How to Choose a Backpacking Stove

How to Choose a Backpacking Stove

How to Choose a Backpacking Stove


Cooking is one of the most important things you’ll do while backpacking, as is having a good backpacking stove that can do the job. Often, eating a good meal during a backpacking trip can be one of the most enjoyable parts of the day. It’s rewarding to sit down to a good meal after hiking for a few hours. That being said, in order to cook a decent meal, you’ll need a reliable backpacking stove that fits your needs. Which backpacking stove is best for you? Here’s what to consider so you can choose properly:

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Know the different types of stoves:

To start off with the basics, know about the different types of backpacking stoves out there. There are canister stoves, which typically involve connecting a fuel canister to a stove. Similarly, there are integrated stove systems, in which the fuel canister and stove connect to a simple pot or other cooking mechanism. Though they are less versatile, they can be quite convenient.

Then, there are alternative-fuel stoves, which are even more compact. Just as it sounds, it doesn’t use any fuel, so you’ll have to find wood to burn on the trail as your heat source. Some of these alternative-fuel stoves can also use denatured alcohol or solid-fuel.

More complex stove systems include liquid-fuel stoves, multi-fuel stoves, and ‘gourmet’ cooking stoves. A liquid-fuel stove runs on white gas, which is rather pure. Another type is a multi-fuel stove, which is ideal for backpacking abroad. That’s because multi-fuel stoves run on multiple kinds of fuel, so you can have options based upon what’s available in the country you’re in. Lastly, a ‘gourmet’ cooking stove has a stronger base and adjustable flame control, which is ideal for a weekend camping as opposed to a long backpacking trek.

Just boiling water or actual cooking?:

It might seem like the most practical question, but it’s one that shouldn’t be overlooked. During your hike, do you plan on just boiling water (which you can actually make quite a few meals with), or do you actually want to cook something up, where you might need to control the temperature?

If you’re just looking to boil, go with an alternative-fuel stove or an integrated canister stove. If you’re looking to cook, go for an ordinary canister stove or a liquid fuel stove, which allows simmering.

Hiking Season:

The time of year you’re going to be hiking really matters when choosing a backpacking stove. In the summer, a canister or integrated canister stove will do just fine, mainly because these ones won’t function well in cold weather. If you’re hiking in the winter or high altitudes, go for liquid-fuel stove, which functions very well in cold weather, able to boil water still quicker than the other types.

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Trip Length:

Before buying a backpacking stove, read how long you’ll be able to cook for with one supply of fuel, so you can stock up. This of course varies based on the product, so even if there’s a standard (which happens to be 60 cups of water per 8 oz. of fuel), you’ll need to double check before purchasing. In a liquid-fuel stove, you can see how much you have left, whereas a canister stove, you’ll need to shake the canister to try and determine how much is remaining. Do the math, and see what you need. If you’re going away for a while, you’ll want a stove where the fuel is mostly inexpensive-which happens to be with a liquid-fuel stove.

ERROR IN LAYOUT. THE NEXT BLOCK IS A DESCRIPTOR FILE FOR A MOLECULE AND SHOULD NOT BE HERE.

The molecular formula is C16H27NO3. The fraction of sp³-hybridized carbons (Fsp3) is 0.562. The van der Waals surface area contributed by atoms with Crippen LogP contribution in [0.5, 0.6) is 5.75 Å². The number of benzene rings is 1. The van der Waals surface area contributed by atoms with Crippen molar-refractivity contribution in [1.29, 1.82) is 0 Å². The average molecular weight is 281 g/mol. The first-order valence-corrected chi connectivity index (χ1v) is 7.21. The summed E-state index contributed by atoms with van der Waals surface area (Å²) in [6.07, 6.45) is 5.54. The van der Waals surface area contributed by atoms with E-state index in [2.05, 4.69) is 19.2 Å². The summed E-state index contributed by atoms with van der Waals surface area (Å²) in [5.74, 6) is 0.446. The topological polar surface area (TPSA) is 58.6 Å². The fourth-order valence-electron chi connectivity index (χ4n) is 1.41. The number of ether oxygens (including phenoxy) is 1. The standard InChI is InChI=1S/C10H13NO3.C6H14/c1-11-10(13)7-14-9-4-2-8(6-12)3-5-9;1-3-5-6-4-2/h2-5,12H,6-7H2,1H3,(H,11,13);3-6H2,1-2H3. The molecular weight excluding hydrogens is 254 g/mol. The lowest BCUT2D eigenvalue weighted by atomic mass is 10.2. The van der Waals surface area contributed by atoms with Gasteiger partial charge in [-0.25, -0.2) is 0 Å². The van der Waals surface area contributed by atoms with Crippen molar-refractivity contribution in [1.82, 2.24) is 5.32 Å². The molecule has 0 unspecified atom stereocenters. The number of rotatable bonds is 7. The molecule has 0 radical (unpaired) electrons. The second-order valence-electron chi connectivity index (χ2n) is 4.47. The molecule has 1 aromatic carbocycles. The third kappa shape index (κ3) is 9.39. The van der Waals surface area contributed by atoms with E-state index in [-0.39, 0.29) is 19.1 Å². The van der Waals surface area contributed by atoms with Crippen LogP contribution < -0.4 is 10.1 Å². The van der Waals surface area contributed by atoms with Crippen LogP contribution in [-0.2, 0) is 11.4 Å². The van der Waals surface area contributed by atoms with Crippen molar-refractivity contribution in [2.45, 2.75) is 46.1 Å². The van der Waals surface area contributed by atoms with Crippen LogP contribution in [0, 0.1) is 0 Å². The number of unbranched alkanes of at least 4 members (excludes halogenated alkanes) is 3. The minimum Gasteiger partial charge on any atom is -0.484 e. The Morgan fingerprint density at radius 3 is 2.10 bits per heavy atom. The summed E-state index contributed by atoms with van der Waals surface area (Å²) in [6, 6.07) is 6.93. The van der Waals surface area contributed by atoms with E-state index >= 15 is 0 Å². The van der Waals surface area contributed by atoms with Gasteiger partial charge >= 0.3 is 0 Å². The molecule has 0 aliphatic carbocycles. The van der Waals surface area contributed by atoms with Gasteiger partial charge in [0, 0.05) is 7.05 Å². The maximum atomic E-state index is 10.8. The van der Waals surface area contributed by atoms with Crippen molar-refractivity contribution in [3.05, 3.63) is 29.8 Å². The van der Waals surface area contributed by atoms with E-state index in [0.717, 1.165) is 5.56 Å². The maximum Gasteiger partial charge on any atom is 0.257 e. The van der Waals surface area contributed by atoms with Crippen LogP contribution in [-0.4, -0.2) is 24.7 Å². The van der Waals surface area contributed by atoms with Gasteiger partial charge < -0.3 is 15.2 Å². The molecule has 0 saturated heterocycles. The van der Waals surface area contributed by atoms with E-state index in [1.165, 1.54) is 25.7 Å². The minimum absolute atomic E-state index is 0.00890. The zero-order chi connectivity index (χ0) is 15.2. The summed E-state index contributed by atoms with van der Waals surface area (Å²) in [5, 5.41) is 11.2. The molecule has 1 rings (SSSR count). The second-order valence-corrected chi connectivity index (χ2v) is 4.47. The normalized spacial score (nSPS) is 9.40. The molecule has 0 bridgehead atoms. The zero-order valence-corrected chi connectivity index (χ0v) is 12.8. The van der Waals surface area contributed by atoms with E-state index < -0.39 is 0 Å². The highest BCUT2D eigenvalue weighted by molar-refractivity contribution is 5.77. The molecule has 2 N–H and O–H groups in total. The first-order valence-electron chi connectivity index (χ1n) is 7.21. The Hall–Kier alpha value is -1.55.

Group Size:

Similar to your trip length, how many people are you in your group? Imagine trying to cook for a group on one tiny backpacking stove. There should be one stove for every 2-3 people, and of course enough fuel to cook for everyone.

Stove Weight:

Most backpacking stoves are designed with the intention of being lightweight for backpackers. Keeping that in mind, you might find some to be more lightweight and preferable than others. Canister stoves, integrated canisters, and alternative-fuel stoves are known to be ultralight.


Canister stoves, especially integrated canisters, are hands down the most convenient and easy to use. It won’t take you less than three steps to ‘get things cooking’.  Liquid-fuel stoves on the other hand are more difficult because the stoves require priming before. Liquid-fuel stoves are also a bit heavier and less compact than canister stoves. Of course, you’ll have to consider other factors besides convenience, because what might seem convenient now might be rather inconvenient while actually on the trail.

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Brands and Pricing:

Now that you’ve figured out what you need, here comes the hard part. To start off, any good backpacking stove can cost you anywhere between $100-$200. MSR is one of the most reliable brands when it comes to backpacking stoves, as the company specializes in making a whole bunch of them. If you’re looking for a good integrated canister stove, Jetboil has great reviews and BioLite makes awesome alternative-fuel stoves.

Now that you know what to look for when choosing a backpacking stove, head to the gear store and buy the one that’s best for you. 

hanalarock I'm Hana- a freelance travel writer and teacher who currently lives in South Korea. I'm originally from New York, but have spent the last two years traveling and living abroad. My first time hiking in the US was when I traveled around the country as a teenager. Though, my first adult backpacking trip was a year ago, when I hiked from Thailand down to Singapore for a month. I'm looking forward to many more adventures in the future. Visit my site for more information.